Objective: To review and summarize data on carfilzomib, which was approved by the Food and Drug Administration (FDA) in July 2012 for the treatment of patients with relapsed and refractory multiple myeloma (MM) who received prior bortezomib and thalidomide or lenalidomide.
Data sources: A literature search through PubMed was conducted through October 2012 using the terms carfilzomib, PR-171, proteasome inhibitor (PI), and MM. Data were also obtained through the American Society of Clinical Oncology and American Society of Hematology abstracts and FDA briefing documents.
Study selection and data extraction: The literature search was limited to human studies published in English. Priority was placed on trials of carfilzomib in relapsed and refractory MM.
Data synthesis: Carfilzomib is a new PI that differs in pharmacology and pharmacokinetics from bortezomib, the first-in-class PI. The FDA approval was based on efficacy data from a Phase 2 study of carfilzomib in patients with relapsed and refractory MM (n = 266). All patients had received prior bortezomib and 80% were refractory or intolerant to both bortezomib and lenalidomide. Patients were treated with intravenous carfilzomib 20 mg/m(2) (cycle 1) followed by 27 mg/m(2) (cycles ≥2) on days 1, 2, 8, 9, 15, and 16 of each 28-day cycle. The overall response rate was 23.7% (18.7-29.4), with a median duration of response of 7.8 (5.6-9.2) months. Safety data from an integrated analysis reported thrombocytopenia, anemia, fatigue, nausea, and diarrhea as the most common adverse events, with minimal dose-limiting neutropenia or peripheral neuropathy (PN) (n = 526). The incidence of grade 3 or higher thrombocytopenia was 24.9%, while that of neutropenia was 11.9%, and the incidence of all grades of treatment-emergent PN was 13%.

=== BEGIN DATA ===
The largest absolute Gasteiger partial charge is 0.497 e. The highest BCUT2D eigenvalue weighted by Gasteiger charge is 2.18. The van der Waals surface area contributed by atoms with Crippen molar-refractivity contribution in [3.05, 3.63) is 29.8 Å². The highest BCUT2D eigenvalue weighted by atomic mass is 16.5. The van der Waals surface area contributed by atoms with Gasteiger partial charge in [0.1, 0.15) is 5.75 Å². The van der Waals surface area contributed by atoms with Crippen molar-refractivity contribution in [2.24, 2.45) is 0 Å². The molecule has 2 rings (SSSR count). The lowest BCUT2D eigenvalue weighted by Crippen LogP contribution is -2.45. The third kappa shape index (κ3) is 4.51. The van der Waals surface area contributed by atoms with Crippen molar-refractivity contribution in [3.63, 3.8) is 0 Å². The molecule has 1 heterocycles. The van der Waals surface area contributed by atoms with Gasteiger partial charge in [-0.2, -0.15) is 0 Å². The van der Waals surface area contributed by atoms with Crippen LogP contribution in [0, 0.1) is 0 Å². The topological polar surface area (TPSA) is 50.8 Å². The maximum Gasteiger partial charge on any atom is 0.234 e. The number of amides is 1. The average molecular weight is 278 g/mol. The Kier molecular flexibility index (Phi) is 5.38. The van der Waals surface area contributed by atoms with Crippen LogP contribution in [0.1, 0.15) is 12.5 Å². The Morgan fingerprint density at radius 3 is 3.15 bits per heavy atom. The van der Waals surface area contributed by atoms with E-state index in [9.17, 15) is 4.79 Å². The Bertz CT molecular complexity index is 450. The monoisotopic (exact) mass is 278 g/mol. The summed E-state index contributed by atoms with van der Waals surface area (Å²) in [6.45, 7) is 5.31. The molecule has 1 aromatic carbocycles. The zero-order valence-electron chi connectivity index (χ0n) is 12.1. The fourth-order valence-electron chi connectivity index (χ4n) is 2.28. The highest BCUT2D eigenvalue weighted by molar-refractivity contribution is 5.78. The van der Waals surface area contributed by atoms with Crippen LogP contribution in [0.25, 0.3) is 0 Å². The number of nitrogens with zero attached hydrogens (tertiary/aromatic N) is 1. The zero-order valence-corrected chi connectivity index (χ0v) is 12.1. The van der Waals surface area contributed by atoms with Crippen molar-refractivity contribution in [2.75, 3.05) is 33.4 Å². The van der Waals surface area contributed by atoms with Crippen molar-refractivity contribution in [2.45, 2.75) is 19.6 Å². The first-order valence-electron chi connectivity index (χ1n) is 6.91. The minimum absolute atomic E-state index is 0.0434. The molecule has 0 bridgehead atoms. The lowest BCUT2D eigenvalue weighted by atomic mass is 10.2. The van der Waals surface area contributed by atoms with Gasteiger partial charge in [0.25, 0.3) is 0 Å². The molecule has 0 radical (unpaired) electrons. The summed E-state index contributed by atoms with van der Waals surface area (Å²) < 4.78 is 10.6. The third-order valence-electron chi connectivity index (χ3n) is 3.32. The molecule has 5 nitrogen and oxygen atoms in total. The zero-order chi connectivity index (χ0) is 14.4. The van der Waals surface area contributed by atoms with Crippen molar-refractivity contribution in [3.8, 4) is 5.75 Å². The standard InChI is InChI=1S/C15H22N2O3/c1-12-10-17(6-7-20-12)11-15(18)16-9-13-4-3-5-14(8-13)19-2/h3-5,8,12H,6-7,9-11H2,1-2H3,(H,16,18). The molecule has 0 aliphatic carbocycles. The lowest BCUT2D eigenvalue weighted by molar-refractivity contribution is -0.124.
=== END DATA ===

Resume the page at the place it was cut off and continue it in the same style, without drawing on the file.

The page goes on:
Conclusions: Carfilzomib is a safe and effective new treatment option for patients with relapsed MM refractory to bortezomib and thalidomide or lenalidomide. Randomized head-to-head trials with bortezomib will assist in formulary and treatment decisions in the context of PIs as a drug class.